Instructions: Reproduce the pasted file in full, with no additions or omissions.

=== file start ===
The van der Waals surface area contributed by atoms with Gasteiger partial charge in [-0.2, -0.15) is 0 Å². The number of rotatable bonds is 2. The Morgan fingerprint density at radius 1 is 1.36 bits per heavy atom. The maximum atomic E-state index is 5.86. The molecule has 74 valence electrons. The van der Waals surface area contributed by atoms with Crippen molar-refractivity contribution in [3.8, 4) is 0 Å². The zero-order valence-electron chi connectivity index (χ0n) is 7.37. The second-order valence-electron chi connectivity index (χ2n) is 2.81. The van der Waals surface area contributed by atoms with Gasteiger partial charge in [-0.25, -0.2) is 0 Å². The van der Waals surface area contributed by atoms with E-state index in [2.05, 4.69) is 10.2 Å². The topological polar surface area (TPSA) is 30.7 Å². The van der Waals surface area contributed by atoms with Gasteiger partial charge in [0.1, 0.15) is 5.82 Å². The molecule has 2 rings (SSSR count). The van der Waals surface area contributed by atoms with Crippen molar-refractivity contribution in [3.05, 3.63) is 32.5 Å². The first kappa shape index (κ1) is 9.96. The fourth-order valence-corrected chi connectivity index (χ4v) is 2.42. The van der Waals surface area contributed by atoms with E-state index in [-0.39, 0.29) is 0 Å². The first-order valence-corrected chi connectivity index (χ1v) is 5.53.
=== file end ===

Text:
The van der Waals surface area contributed by atoms with Gasteiger partial charge in [-0.2, -0.15) is 0 Å². The number of rotatable bonds is 2. The Morgan fingerprint density at radius 1 is 1.36 bits per heavy atom. The maximum atomic E-state index is 5.86. The molecule has 74 valence electrons. The van der Waals surface area contributed by atoms with Crippen molar-refractivity contribution in [3.8, 4) is 0 Å². The zero-order valence-electron chi connectivity index (χ0n) is 7.37. The second-order valence-electron chi connectivity index (χ2n) is 2.81. The van der Waals surface area contributed by atoms with Gasteiger partial charge in [-0.25, -0.2) is 0 Å². The van der Waals surface area contributed by atoms with E-state index in [2.05, 4.69) is 10.2 Å². The topological polar surface area (TPSA) is 30.7 Å². The van der Waals surface area contributed by atoms with Gasteiger partial charge in [0.1, 0.15) is 5.82 Å². The molecule has 2 rings (SSSR count). The van der Waals surface area contributed by atoms with Crippen molar-refractivity contribution in [3.05, 3.63) is 32.5 Å². The first kappa shape index (κ1) is 9.96. The fourth-order valence-corrected chi connectivity index (χ4v) is 2.42. The van der Waals surface area contributed by atoms with E-state index in [-0.39, 0.29) is 0 Å². The first-order valence-corrected chi connectivity index (χ1v) is 5.53.